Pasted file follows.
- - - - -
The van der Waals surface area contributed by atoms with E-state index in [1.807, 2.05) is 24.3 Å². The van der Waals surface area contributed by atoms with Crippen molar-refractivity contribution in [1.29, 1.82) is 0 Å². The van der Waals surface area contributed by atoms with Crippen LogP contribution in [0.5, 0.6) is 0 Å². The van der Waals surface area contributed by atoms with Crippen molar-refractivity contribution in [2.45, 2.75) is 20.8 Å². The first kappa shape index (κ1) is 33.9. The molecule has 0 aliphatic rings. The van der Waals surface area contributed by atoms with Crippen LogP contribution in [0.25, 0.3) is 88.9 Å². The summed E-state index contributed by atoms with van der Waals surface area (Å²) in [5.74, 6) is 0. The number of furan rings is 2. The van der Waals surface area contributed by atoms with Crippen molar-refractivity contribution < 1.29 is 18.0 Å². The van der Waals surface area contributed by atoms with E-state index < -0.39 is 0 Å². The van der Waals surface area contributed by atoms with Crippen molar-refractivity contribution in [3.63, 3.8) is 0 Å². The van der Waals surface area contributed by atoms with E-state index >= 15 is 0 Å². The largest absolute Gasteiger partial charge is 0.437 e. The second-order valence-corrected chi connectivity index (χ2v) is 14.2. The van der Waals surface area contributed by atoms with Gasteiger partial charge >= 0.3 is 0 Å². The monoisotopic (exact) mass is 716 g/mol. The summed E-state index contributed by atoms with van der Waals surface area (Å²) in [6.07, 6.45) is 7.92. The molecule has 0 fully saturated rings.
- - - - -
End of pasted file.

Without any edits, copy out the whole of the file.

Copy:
The van der Waals surface area contributed by atoms with E-state index in [1.807, 2.05) is 24.3 Å². The van der Waals surface area contributed by atoms with Crippen molar-refractivity contribution in [1.29, 1.82) is 0 Å². The van der Waals surface area contributed by atoms with Crippen LogP contribution in [0.5, 0.6) is 0 Å². The van der Waals surface area contributed by atoms with Crippen molar-refractivity contribution in [2.45, 2.75) is 20.8 Å². The first kappa shape index (κ1) is 33.9. The molecule has 0 aliphatic rings. The van der Waals surface area contributed by atoms with Crippen LogP contribution in [0.25, 0.3) is 88.9 Å². The summed E-state index contributed by atoms with van der Waals surface area (Å²) in [5.74, 6) is 0. The number of furan rings is 2. The van der Waals surface area contributed by atoms with Crippen molar-refractivity contribution < 1.29 is 18.0 Å². The van der Waals surface area contributed by atoms with E-state index < -0.39 is 0 Å². The van der Waals surface area contributed by atoms with Crippen molar-refractivity contribution in [3.63, 3.8) is 0 Å². The van der Waals surface area contributed by atoms with E-state index >= 15 is 0 Å². The largest absolute Gasteiger partial charge is 0.437 e. The second-order valence-corrected chi connectivity index (χ2v) is 14.2. The van der Waals surface area contributed by atoms with Gasteiger partial charge >= 0.3 is 0 Å². The monoisotopic (exact) mass is 716 g/mol. The summed E-state index contributed by atoms with van der Waals surface area (Å²) in [6.07, 6.45) is 7.92. The molecule has 0 fully saturated rings.